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Cybersecurity Purchasing Alliance Established

Governments can take advantage of a vendor collaboration that will provide cybersecurity solutions and training at lower costs.

by / April 6, 2012

A new purchasing collaboration could make buying high-end cybersecurity solutions more economical for state and local government agencies.

Called the Trusted Cyber Security Purchasing Alliance, the conglomerate captures the best prices in security products and services from vendors and then provides those options to state, local, territorial and tribal governments, and related nonprofit entities.

Created by the Center for Internet Security (CIS), a nonprofit organization focused on improving online security, the goal is to combine the purchasing power of the public sector to improve the cybersecurity levels of all participants while making the procurement process easier.

The idea spawned from CIS’ earlier work with state and local governments in 2007, when it helped lower the total cost of encryption technology. According to CIS, the savings and cost avoidance totaled more than $40 million. Although it was more of an ad hoc effort at the time, that framework is now serving as a basis for a more formalized purchasing system.

Will Pelgrin, president and CEO of CIS, said state and local governments’ buying power is huge when aggregated. Similar purchasing structures have been developed in other industries, he said, but it hasn’t been brought together in the cybersecurity world until now.

“All we’re trying to do is be that broker to bring the best price and best value in improving cybersecurity posture to the membership,” he said.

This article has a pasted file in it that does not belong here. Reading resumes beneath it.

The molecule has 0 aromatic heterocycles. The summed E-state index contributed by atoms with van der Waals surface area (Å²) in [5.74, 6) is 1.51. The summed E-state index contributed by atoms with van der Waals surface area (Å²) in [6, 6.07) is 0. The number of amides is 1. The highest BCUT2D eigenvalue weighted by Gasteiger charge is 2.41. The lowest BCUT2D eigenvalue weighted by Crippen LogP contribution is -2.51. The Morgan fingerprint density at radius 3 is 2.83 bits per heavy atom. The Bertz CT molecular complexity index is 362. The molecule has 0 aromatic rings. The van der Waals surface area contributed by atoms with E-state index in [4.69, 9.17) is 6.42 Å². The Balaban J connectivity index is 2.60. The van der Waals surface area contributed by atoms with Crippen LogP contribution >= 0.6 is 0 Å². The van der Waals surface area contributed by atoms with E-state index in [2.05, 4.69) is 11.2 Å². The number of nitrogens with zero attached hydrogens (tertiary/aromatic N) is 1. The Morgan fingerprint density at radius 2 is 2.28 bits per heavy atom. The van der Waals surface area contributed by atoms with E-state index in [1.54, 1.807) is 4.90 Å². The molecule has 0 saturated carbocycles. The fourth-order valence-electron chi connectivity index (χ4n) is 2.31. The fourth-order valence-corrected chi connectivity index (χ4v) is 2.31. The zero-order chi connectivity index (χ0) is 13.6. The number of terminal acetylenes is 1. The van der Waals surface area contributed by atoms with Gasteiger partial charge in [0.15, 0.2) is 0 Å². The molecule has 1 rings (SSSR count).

Pelgrin added that the difference between CIS’ Alliance and other purchasing consortia is that this program really isn’t a consortium. Instead of just being a conduit for low prices, CIS is getting feedback from its members on exactly what online security issues they are concerned about and need addressed. The alliance then goes out and solicits the vendors that can provide solutions, whether its technology or training.

It may also allow financially challenged smaller governments to more readily jump on the latest cybersecurity developments and trends.

“We’re identifying the critical needs and then going after the potential solutions to bring them to the table,” Pelgrin said.

While the organization’s membership is a key driver of the effort, being a member isn’t a prerequisite of taking part in the alliance. Any government agency in the U.S. can reap the benefits of the program.

A website for the alliance has yet to launch, but Pelgrin was firm that work on the program’s implementation is moving forward. CIS is in the process of meeting with leading providers of cybersecurity solutions that could be a part of the group.

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Brian Heaton

Brian Heaton was a writer for Government Technology magazine from 2011 to mid-2015.

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